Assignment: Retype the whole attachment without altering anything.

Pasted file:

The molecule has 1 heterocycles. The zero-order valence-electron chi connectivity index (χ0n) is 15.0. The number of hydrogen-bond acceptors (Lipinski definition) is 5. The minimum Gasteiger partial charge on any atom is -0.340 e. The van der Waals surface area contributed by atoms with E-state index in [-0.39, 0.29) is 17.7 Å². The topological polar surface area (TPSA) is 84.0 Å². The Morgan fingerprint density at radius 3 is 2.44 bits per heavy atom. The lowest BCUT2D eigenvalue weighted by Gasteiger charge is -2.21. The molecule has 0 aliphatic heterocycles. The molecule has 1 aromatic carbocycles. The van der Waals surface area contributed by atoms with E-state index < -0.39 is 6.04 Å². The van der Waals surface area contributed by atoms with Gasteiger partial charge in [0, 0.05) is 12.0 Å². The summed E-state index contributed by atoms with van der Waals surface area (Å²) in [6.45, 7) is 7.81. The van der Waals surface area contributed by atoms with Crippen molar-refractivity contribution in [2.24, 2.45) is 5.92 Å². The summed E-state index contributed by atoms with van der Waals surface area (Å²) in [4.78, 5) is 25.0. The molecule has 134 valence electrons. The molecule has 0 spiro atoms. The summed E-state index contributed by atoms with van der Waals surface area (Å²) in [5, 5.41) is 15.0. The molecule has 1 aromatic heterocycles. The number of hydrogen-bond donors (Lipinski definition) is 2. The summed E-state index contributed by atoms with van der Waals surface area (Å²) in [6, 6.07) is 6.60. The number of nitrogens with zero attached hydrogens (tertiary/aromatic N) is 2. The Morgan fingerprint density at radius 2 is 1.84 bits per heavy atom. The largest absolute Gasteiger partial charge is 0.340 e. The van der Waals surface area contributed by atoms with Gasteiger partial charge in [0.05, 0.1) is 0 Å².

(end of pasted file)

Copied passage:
The molecule has 1 heterocycles. The zero-order valence-electron chi connectivity index (χ0n) is 15.0. The number of hydrogen-bond acceptors (Lipinski definition) is 5. The minimum Gasteiger partial charge on any atom is -0.340 e. The van der Waals surface area contributed by atoms with E-state index in [-0.39, 0.29) is 17.7 Å². The topological polar surface area (TPSA) is 84.0 Å². The Morgan fingerprint density at radius 3 is 2.44 bits per heavy atom. The lowest BCUT2D eigenvalue weighted by Gasteiger charge is -2.21. The molecule has 0 aliphatic heterocycles. The molecule has 1 aromatic carbocycles. The van der Waals surface area contributed by atoms with E-state index < -0.39 is 6.04 Å². The van der Waals surface area contributed by atoms with Gasteiger partial charge in [0, 0.05) is 12.0 Å². The summed E-state index contributed by atoms with van der Waals surface area (Å²) in [6.45, 7) is 7.81. The van der Waals surface area contributed by atoms with Crippen molar-refractivity contribution in [2.24, 2.45) is 5.92 Å². The summed E-state index contributed by atoms with van der Waals surface area (Å²) in [4.78, 5) is 25.0. The molecule has 134 valence electrons. The molecule has 0 spiro atoms. The summed E-state index contributed by atoms with van der Waals surface area (Å²) in [5, 5.41) is 15.0. The molecule has 1 aromatic heterocycles. The number of hydrogen-bond donors (Lipinski definition) is 2. The summed E-state index contributed by atoms with van der Waals surface area (Å²) in [6, 6.07) is 6.60. The number of nitrogens with zero attached hydrogens (tertiary/aromatic N) is 2. The Morgan fingerprint density at radius 2 is 1.84 bits per heavy atom. The largest absolute Gasteiger partial charge is 0.340 e. The van der Waals surface area contributed by atoms with Gasteiger partial charge in [0.05, 0.1) is 0 Å².